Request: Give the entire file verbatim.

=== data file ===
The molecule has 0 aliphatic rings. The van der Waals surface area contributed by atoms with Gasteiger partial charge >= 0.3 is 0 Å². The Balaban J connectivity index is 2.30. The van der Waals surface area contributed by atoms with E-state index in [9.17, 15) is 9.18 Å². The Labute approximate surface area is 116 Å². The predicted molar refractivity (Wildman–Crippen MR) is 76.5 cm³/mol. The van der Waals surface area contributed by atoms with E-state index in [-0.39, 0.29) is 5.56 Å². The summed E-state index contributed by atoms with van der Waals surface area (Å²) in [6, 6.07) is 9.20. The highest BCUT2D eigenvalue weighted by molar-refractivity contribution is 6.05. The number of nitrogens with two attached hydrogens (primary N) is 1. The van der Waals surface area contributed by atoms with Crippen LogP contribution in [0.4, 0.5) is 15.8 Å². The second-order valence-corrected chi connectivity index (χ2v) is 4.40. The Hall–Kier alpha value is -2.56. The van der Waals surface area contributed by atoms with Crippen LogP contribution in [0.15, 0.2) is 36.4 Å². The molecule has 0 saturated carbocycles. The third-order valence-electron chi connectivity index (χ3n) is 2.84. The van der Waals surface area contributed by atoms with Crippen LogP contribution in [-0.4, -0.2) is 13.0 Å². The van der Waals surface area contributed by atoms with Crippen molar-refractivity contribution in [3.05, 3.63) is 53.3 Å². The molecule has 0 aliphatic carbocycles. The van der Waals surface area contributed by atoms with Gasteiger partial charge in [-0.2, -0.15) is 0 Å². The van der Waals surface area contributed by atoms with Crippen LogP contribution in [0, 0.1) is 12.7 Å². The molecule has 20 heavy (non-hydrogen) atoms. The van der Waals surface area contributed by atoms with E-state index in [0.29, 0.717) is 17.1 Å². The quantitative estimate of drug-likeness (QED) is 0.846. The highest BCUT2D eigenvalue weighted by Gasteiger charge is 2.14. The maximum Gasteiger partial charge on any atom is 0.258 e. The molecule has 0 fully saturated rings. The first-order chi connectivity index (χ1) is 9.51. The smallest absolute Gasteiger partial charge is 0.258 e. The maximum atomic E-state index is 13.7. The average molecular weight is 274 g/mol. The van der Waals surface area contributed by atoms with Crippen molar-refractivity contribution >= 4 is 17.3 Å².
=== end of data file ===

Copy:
The molecule has 0 aliphatic rings. The van der Waals surface area contributed by atoms with Gasteiger partial charge >= 0.3 is 0 Å². The Balaban J connectivity index is 2.30. The van der Waals surface area contributed by atoms with E-state index in [9.17, 15) is 9.18 Å². The Labute approximate surface area is 116 Å². The predicted molar refractivity (Wildman–Crippen MR) is 76.5 cm³/mol. The van der Waals surface area contributed by atoms with E-state index in [-0.39, 0.29) is 5.56 Å². The summed E-state index contributed by atoms with van der Waals surface area (Å²) in [6, 6.07) is 9.20. The highest BCUT2D eigenvalue weighted by molar-refractivity contribution is 6.05. The number of nitrogens with two attached hydrogens (primary N) is 1. The van der Waals surface area contributed by atoms with Crippen LogP contribution in [0.4, 0.5) is 15.8 Å². The second-order valence-corrected chi connectivity index (χ2v) is 4.40. The Hall–Kier alpha value is -2.56. The van der Waals surface area contributed by atoms with Crippen LogP contribution in [0.15, 0.2) is 36.4 Å². The molecule has 0 saturated carbocycles. The third-order valence-electron chi connectivity index (χ3n) is 2.84. The van der Waals surface area contributed by atoms with Crippen LogP contribution in [-0.4, -0.2) is 13.0 Å². The van der Waals surface area contributed by atoms with Crippen molar-refractivity contribution in [3.05, 3.63) is 53.3 Å². The molecule has 0 aliphatic carbocycles. The van der Waals surface area contributed by atoms with Gasteiger partial charge in [-0.2, -0.15) is 0 Å². The van der Waals surface area contributed by atoms with Crippen LogP contribution in [0, 0.1) is 12.7 Å². The molecule has 20 heavy (non-hydrogen) atoms. The van der Waals surface area contributed by atoms with E-state index in [0.29, 0.717) is 17.1 Å². The quantitative estimate of drug-likeness (QED) is 0.846. The highest BCUT2D eigenvalue weighted by Gasteiger charge is 2.14. The maximum Gasteiger partial charge on any atom is 0.258 e. The molecule has 0 fully saturated rings. The first-order chi connectivity index (χ1) is 9.51. The smallest absolute Gasteiger partial charge is 0.258 e. The maximum atomic E-state index is 13.7. The average molecular weight is 274 g/mol. The van der Waals surface area contributed by atoms with Crippen molar-refractivity contribution >= 4 is 17.3 Å².